# How to memorize the families that are $\sin$, $\cos$, and $\tan$ of $\pi$ over something?

Is there any way to easily memorize these? Such as $\sin \frac{\pi}{6} = 1/2$. Any help needed!!!

Here's a nice trick:

$$\sin\left(0\right) = \sqrt{\frac{0}{4}}\\ \sin\left(\frac{\pi}{6}\right) = \sqrt{\frac{1}{4}}\\ \sin\left(\frac{\pi}{4}\right) = \sqrt{\frac{2}{4}}\\ \sin\left(\frac{\pi}{3}\right) = \sqrt{\frac{3}{4}}\\ \sin\left(\frac{\pi}{2}\right) = \sqrt{\frac{4}{4}}$$

where the angles are in increasing order.

• This is pretty cool. :) – tomasz Jan 6 '14 at 1:32
• The same sort of trick works for $\cos$, but angles in decreasing order (in case that wasn't immediately clear for anyone). – apnorton Jan 6 '14 at 1:55

I assume you mean $\pi/4$, $\pi/3$, $\pi/6$ and their multiples.

For sine and cosine, either draw a right triangle with the corresponding angle or draw a rough plot, remembering that there's a $\frac{1}{2}$ and $\frac{\sqrt 3}{2}$ somewhere. For tangent and cotangent just calculate the quotient.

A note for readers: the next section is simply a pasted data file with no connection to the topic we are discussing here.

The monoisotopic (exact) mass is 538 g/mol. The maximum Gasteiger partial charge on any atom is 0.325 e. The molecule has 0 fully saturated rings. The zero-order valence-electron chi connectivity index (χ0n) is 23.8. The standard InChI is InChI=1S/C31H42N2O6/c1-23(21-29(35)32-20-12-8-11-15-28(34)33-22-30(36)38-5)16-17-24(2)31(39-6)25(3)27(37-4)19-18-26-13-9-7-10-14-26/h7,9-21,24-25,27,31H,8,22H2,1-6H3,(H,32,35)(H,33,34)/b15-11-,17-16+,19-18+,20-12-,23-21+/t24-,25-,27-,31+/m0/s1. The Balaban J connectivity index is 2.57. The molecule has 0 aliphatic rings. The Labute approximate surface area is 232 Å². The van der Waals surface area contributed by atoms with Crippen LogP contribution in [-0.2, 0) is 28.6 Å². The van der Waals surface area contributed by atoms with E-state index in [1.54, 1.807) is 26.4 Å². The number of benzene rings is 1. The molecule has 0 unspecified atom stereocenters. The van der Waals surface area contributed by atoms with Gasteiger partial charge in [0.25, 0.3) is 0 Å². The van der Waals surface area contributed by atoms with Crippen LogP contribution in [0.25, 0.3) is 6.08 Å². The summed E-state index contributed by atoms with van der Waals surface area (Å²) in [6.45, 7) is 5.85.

Some others are easily calculated using trigonometric identities.

I just remember that a 45-45-90 triangle is a square cut in half, and a 30-60-90 triangle is an equilateral triangle cut in half. Using the theorem of Pythagoras (which I memorized a long time ago) I can work out the side lengths. I also have to remember which is the sine and which is the cosine. My mnemonic for that is that for $(x,y)$ on the unit circle, $(x,y)=(\cos\theta,\sin\theta)$ where both sides of the equation are in alphabetical order. I find that a lot easier than using a vaguely racist mnemonic about an Indian Chief whose name I can never remember. OK, I think it's "Sohcahtoa" but my mnemonic for remembering "Sohcahtoa" is the trigonometric ratios.

(1) Visualize it so you understand it (and don't have to memorize it):

FYI, here's another good example of "visualizing for memorizing": Is there any intuition behind why the derivative of $\cos(x)$ is equal to $-\sin(x)$ or just something to memorize?